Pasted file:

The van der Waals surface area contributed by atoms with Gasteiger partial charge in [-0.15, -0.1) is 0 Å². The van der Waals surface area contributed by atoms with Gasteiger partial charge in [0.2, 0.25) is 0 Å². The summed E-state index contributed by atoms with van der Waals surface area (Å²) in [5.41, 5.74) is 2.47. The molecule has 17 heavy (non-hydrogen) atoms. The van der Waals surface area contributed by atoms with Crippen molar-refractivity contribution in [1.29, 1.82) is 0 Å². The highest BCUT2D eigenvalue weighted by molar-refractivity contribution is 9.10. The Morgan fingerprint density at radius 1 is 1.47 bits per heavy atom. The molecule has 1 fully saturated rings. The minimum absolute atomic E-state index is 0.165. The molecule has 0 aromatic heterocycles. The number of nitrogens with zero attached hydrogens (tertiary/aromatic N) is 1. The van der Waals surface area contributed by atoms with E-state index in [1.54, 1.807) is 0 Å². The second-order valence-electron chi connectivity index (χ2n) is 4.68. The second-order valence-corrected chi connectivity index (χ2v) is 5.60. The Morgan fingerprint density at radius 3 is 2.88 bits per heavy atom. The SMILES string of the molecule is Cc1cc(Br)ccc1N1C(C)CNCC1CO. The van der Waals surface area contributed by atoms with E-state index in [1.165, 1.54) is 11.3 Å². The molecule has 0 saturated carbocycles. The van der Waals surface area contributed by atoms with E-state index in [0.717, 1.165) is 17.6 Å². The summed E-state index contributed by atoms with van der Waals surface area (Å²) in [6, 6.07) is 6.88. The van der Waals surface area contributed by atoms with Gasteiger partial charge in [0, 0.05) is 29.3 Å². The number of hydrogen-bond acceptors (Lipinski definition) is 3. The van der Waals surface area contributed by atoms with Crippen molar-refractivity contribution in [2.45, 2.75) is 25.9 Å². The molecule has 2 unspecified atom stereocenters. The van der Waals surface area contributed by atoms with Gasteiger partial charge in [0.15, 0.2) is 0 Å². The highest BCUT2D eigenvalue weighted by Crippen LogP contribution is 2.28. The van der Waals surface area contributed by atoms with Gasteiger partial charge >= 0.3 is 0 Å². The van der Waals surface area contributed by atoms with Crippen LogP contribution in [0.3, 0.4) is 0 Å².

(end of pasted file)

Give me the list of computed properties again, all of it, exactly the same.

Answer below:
The van der Waals surface area contributed by atoms with Gasteiger partial charge in [-0.15, -0.1) is 0 Å². The van der Waals surface area contributed by atoms with Gasteiger partial charge in [0.2, 0.25) is 0 Å². The summed E-state index contributed by atoms with van der Waals surface area (Å²) in [5.41, 5.74) is 2.47. The molecule has 17 heavy (non-hydrogen) atoms. The van der Waals surface area contributed by atoms with Crippen molar-refractivity contribution in [1.29, 1.82) is 0 Å². The highest BCUT2D eigenvalue weighted by molar-refractivity contribution is 9.10. The Morgan fingerprint density at radius 1 is 1.47 bits per heavy atom. The molecule has 1 fully saturated rings. The minimum absolute atomic E-state index is 0.165. The molecule has 0 aromatic heterocycles. The number of nitrogens with zero attached hydrogens (tertiary/aromatic N) is 1. The van der Waals surface area contributed by atoms with E-state index in [1.54, 1.807) is 0 Å². The second-order valence-electron chi connectivity index (χ2n) is 4.68. The second-order valence-corrected chi connectivity index (χ2v) is 5.60. The Morgan fingerprint density at radius 3 is 2.88 bits per heavy atom. The SMILES string of the molecule is Cc1cc(Br)ccc1N1C(C)CNCC1CO. The van der Waals surface area contributed by atoms with E-state index in [1.165, 1.54) is 11.3 Å². The molecule has 0 saturated carbocycles. The van der Waals surface area contributed by atoms with E-state index in [0.717, 1.165) is 17.6 Å². The summed E-state index contributed by atoms with van der Waals surface area (Å²) in [6, 6.07) is 6.88. The van der Waals surface area contributed by atoms with Gasteiger partial charge in [0, 0.05) is 29.3 Å². The number of hydrogen-bond acceptors (Lipinski definition) is 3. The van der Waals surface area contributed by atoms with Crippen molar-refractivity contribution in [2.45, 2.75) is 25.9 Å². The molecule has 2 unspecified atom stereocenters. The van der Waals surface area contributed by atoms with Gasteiger partial charge in [0.15, 0.2) is 0 Å². The highest BCUT2D eigenvalue weighted by Crippen LogP contribution is 2.28. The van der Waals surface area contributed by atoms with Gasteiger partial charge >= 0.3 is 0 Å². The van der Waals surface area contributed by atoms with Crippen LogP contribution in [0.3, 0.4) is 0 Å².